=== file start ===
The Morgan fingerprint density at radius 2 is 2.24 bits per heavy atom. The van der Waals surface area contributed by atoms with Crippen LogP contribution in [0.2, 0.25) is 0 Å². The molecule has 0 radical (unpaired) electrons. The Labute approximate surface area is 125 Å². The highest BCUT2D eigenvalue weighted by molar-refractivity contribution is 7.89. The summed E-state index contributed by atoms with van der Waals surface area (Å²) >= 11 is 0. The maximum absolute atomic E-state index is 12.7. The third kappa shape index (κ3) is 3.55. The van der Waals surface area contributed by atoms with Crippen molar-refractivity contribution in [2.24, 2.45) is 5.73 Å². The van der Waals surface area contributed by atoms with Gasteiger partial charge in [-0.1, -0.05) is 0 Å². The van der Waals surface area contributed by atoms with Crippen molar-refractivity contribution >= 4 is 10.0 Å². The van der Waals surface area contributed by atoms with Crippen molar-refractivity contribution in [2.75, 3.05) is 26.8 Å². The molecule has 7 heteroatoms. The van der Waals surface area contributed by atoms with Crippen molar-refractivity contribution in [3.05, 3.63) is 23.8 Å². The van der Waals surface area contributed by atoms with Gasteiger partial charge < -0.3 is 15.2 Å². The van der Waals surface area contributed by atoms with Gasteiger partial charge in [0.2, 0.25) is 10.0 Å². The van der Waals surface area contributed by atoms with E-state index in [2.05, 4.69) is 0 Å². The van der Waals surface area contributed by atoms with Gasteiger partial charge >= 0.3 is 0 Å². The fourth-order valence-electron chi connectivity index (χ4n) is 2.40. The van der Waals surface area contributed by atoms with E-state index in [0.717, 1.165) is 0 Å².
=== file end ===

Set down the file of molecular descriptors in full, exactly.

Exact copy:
The Morgan fingerprint density at radius 2 is 2.24 bits per heavy atom. The van der Waals surface area contributed by atoms with Crippen LogP contribution in [0.2, 0.25) is 0 Å². The molecule has 0 radical (unpaired) electrons. The Labute approximate surface area is 125 Å². The highest BCUT2D eigenvalue weighted by molar-refractivity contribution is 7.89. The summed E-state index contributed by atoms with van der Waals surface area (Å²) >= 11 is 0. The maximum absolute atomic E-state index is 12.7. The third kappa shape index (κ3) is 3.55. The van der Waals surface area contributed by atoms with Crippen molar-refractivity contribution in [2.24, 2.45) is 5.73 Å². The van der Waals surface area contributed by atoms with Gasteiger partial charge in [-0.1, -0.05) is 0 Å². The van der Waals surface area contributed by atoms with Crippen molar-refractivity contribution >= 4 is 10.0 Å². The van der Waals surface area contributed by atoms with Crippen molar-refractivity contribution in [2.75, 3.05) is 26.8 Å². The molecule has 7 heteroatoms. The van der Waals surface area contributed by atoms with Crippen molar-refractivity contribution in [3.05, 3.63) is 23.8 Å². The van der Waals surface area contributed by atoms with Gasteiger partial charge < -0.3 is 15.2 Å². The van der Waals surface area contributed by atoms with Gasteiger partial charge in [0.2, 0.25) is 10.0 Å². The van der Waals surface area contributed by atoms with E-state index in [2.05, 4.69) is 0 Å². The van der Waals surface area contributed by atoms with Gasteiger partial charge >= 0.3 is 0 Å². The fourth-order valence-electron chi connectivity index (χ4n) is 2.40. The van der Waals surface area contributed by atoms with E-state index in [0.717, 1.165) is 0 Å².